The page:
# A somewhat painful triple-nested ternary operator

I went looking through `Raphael.js`'s source code to find out how he converted RGB values to HSB. I found out the function he did it in and I was in the process of converting it to Python when I bumped into this nice triple-nested ternary operator:

``````H = (C == 0 ? null :
V == r ? (g - b) / C :
V == g ? (b - r) / C + 2 :
(r - g) / C + 4
);
``````

It threw me for a loop because Python doesn't have the same kind of ternary operator that Javascript does. I spent a while looking over it and eventually hashed this somewhat saner code (using only if/else) out of it:

``````if (C == 0) {
H = null;
} else {
if(V == r) {
H = (g - b) / C;
} else {
if(V == g) {
H = (b - r) / C + 2;
} else {
H = (r - g) / C + 4;
}
}
}
``````

Was my interpretation correct? I'm only asking this because if it isn't correct, I'm faced with a lot of debugging. So. Did I "get it"?

• Yes, looks like you got the logic right, aside from a couple of capitalization discrepancies – Michael Berkowski May 10 '12 at 2:23
• the first `c` at `if(c == 0)` should be a capital `c`, no? – Andreas Wong May 10 '12 at 2:24
• Huh, did I? I feel like a threw a dart at a dartboard with my hinds tied behind my back, blindfolded, and scored a bullseye. And yes, @NiftyDude, that's correct. Thanks for the catch! – Elliot Bonneville May 10 '12 at 2:25
• Looks correct. Since you're converting to python, I'm sure you won't care in this case, but note that `==` in JavaScript does type coercion, so there is potential for the two to be different. – dwerner May 10 '12 at 2:26
• @dwerner: Yes, that's true. Thanks for pointing that out. – Elliot Bonneville May 10 '12 at 2:27

## 6 Answers

I think you can have this to avoid the deep nesting:

``````var H

if(C == 0){
H = null;
}
else if(V == r){
H = (g - b) / C;
}
else if (V == g){
H = (b - r) / C + 2;
}
else {
H = (r - g) / C + 4;
}
``````

To my personal taste, a carefully aligned nested ternary beats the if-esle mess:

``````const H =
C == 0 ? null            :
V == r ? (g - b) / C     :
V == g ? (b - r) / C + 2 :
(r - g) / C + 4 ;
``````
``````H = C == 0
? null
: V == r
? (g - b) / C
: V == g
? (b - r) / C + 2
: (r - g) / C + 4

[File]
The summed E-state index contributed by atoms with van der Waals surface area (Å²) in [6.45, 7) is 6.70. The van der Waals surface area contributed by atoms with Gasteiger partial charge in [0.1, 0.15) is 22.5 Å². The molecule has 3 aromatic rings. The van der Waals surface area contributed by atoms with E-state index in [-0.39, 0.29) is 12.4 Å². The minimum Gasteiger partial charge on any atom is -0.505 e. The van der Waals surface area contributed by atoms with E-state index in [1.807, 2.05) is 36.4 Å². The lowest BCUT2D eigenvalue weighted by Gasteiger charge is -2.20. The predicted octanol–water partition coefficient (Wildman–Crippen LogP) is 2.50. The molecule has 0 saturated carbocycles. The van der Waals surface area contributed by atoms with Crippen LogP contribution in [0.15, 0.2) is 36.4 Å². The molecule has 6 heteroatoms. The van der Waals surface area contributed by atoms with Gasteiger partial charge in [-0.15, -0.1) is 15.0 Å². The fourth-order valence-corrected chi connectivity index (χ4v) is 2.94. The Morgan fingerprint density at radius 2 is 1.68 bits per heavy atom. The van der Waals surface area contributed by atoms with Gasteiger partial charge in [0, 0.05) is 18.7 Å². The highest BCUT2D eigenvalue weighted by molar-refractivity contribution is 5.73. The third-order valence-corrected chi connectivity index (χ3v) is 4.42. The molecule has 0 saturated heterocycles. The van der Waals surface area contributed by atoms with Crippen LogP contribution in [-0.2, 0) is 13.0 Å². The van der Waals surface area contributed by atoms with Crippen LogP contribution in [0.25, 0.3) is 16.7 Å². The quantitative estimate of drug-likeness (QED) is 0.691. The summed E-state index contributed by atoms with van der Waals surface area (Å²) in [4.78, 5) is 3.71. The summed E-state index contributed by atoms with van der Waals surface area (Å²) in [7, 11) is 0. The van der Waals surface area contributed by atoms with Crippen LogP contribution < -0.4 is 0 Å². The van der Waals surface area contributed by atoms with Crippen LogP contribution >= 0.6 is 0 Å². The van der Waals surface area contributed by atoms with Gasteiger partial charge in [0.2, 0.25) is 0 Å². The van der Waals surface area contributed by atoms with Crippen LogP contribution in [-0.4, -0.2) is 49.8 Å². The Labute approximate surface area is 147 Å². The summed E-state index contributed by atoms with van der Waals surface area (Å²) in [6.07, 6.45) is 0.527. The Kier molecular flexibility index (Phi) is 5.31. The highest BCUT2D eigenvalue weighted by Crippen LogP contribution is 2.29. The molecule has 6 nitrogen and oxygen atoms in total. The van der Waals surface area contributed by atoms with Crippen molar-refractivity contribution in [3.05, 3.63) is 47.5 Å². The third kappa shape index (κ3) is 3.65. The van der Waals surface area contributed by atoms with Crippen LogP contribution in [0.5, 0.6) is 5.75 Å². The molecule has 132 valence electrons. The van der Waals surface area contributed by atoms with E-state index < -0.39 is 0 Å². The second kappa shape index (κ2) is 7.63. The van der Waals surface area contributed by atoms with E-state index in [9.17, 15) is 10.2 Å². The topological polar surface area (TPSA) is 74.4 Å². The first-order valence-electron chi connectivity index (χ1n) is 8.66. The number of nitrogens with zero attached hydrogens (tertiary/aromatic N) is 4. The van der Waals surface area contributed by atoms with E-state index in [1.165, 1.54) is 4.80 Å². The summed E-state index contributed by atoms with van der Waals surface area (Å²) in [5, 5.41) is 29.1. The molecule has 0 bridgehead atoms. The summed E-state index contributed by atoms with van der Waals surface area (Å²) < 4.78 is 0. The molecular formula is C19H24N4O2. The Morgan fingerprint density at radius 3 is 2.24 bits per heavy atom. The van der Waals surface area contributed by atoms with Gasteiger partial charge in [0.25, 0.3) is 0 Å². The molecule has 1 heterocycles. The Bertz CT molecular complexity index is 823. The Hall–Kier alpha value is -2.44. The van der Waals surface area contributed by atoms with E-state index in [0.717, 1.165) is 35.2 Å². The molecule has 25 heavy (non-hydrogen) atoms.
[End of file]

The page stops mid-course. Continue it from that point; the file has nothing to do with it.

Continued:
``````

I've seen Dan Abramov using this indentation placement pattern. While I don't like how the conditional operator `?` no longer visually follows the condition, I prefer this to something like @lolmaus's example in that the indentation will always be consistent regardless the size of the conditional.

You actually start to look at it as `?` true `:` false which is visually intuitive here. And this way, I find the ternary is much easier to spot and differentiate from the surrounding code.

The same logic can be written in a simpler way:

``````var H

if (C == 0)
H = null;
else if (V == r)
H = (g - b) / C;
else if (V == g)
H = (b - r) / C + 2;
else
H = (r - g) / C + 4;
``````

It's possible to omit the curly braces because there's a single statement in each condition. And given that the conditions are mutually exclusive, using `else if` is much clearer than nesting `if`s.

• Very cool, thanks. I was mostly looking for the logic validation, though, just fyi. :) – Elliot Bonneville May 10 '12 at 2:28
• It's pretty widely accepted that the space/"cleanliness" savings of not using brackets is heavily outweighed by the dangerous implications for code maintainability. stackoverflow.com/a/2125078/205192 – DougW Jul 2 '14 at 18:12

Yes, it's right (apart from capitalisation differences). Yet, it may be cleaner written without any parentheses, readable as elseif:

``````if (C == 0)
h = null;
else if (V == r)
h = (g - b) / C;
else if (V == g)
h = (b - r) / C + 2;
else
h = (r - g) / C + 4;
``````
• Since I'll be converting this to Python, the syntax doesn't really matter. Thanks anyways, though! – Elliot Bonneville May 10 '12 at 2:30
• I think the python equivalent would be `elif`... the point that everyone seems to want to make is to avoid the unnecessary indentation. – Dagg Nabbit May 10 '12 at 2:34
• @GGG: That is correct. And yeah. I guess if you're a programmer your natural instinct is to make anything readable... can't blame anybody for that! – Elliot Bonneville May 10 '12 at 2:35
• It's pretty widely accepted that the space/"cleanliness" savings of not using brackets is heavily outweighed by the dangerous implications for code maintainability. stackoverflow.com/a/2125078/205192 – DougW Jul 2 '14 at 18:12
• @DougW: There hardly will be second statement; the only purpose of this code is to assign to a single variable. Also, the OP is converting this to Python where no brackets are actually enforced :-) – Bergi Jul 2 '14 at 18:22

If your JavaScript codebase contains nested ternary statements like the one in question, consider converting the formatting to daisy chained ternary statements instead.

``````H = (C == 0)           // Is C zero?
? null
: (V == r)         // Is V equal to r?
? (g - b) / C
: (V == g)         // Is V equal to g?
? (b - r) / C + 2
: (r - g) / C + 4; // Fallback (default) value
``````

They simply read top to bottom in a straight line, returning a value as soon as they hit a truthy condition or the fallback.

Nested Ternaries are Great, Eric Elliot